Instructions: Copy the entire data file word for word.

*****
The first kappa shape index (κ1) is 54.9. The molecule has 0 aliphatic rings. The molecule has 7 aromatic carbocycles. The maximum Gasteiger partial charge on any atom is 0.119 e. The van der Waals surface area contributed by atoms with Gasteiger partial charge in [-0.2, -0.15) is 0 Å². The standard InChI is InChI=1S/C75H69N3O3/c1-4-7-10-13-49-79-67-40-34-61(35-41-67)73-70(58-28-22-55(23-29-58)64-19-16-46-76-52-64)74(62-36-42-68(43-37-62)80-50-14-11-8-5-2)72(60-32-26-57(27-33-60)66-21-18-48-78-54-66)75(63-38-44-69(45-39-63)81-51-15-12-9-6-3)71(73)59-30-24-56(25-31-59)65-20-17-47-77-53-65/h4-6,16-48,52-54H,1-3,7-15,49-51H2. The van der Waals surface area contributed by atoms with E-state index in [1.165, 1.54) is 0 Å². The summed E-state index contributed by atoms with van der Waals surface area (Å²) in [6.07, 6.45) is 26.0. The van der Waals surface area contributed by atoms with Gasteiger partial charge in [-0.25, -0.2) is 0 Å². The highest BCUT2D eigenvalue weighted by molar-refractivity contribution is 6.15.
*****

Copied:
The first kappa shape index (κ1) is 54.9. The molecule has 0 aliphatic rings. The molecule has 7 aromatic carbocycles. The maximum Gasteiger partial charge on any atom is 0.119 e. The van der Waals surface area contributed by atoms with Gasteiger partial charge in [-0.2, -0.15) is 0 Å². The standard InChI is InChI=1S/C75H69N3O3/c1-4-7-10-13-49-79-67-40-34-61(35-41-67)73-70(58-28-22-55(23-29-58)64-19-16-46-76-52-64)74(62-36-42-68(43-37-62)80-50-14-11-8-5-2)72(60-32-26-57(27-33-60)66-21-18-48-78-54-66)75(63-38-44-69(45-39-63)81-51-15-12-9-6-3)71(73)59-30-24-56(25-31-59)65-20-17-47-77-53-65/h4-6,16-48,52-54H,1-3,7-15,49-51H2. The van der Waals surface area contributed by atoms with E-state index in [1.165, 1.54) is 0 Å². The summed E-state index contributed by atoms with van der Waals surface area (Å²) in [6.07, 6.45) is 26.0. The van der Waals surface area contributed by atoms with Gasteiger partial charge in [-0.25, -0.2) is 0 Å². The highest BCUT2D eigenvalue weighted by molar-refractivity contribution is 6.15.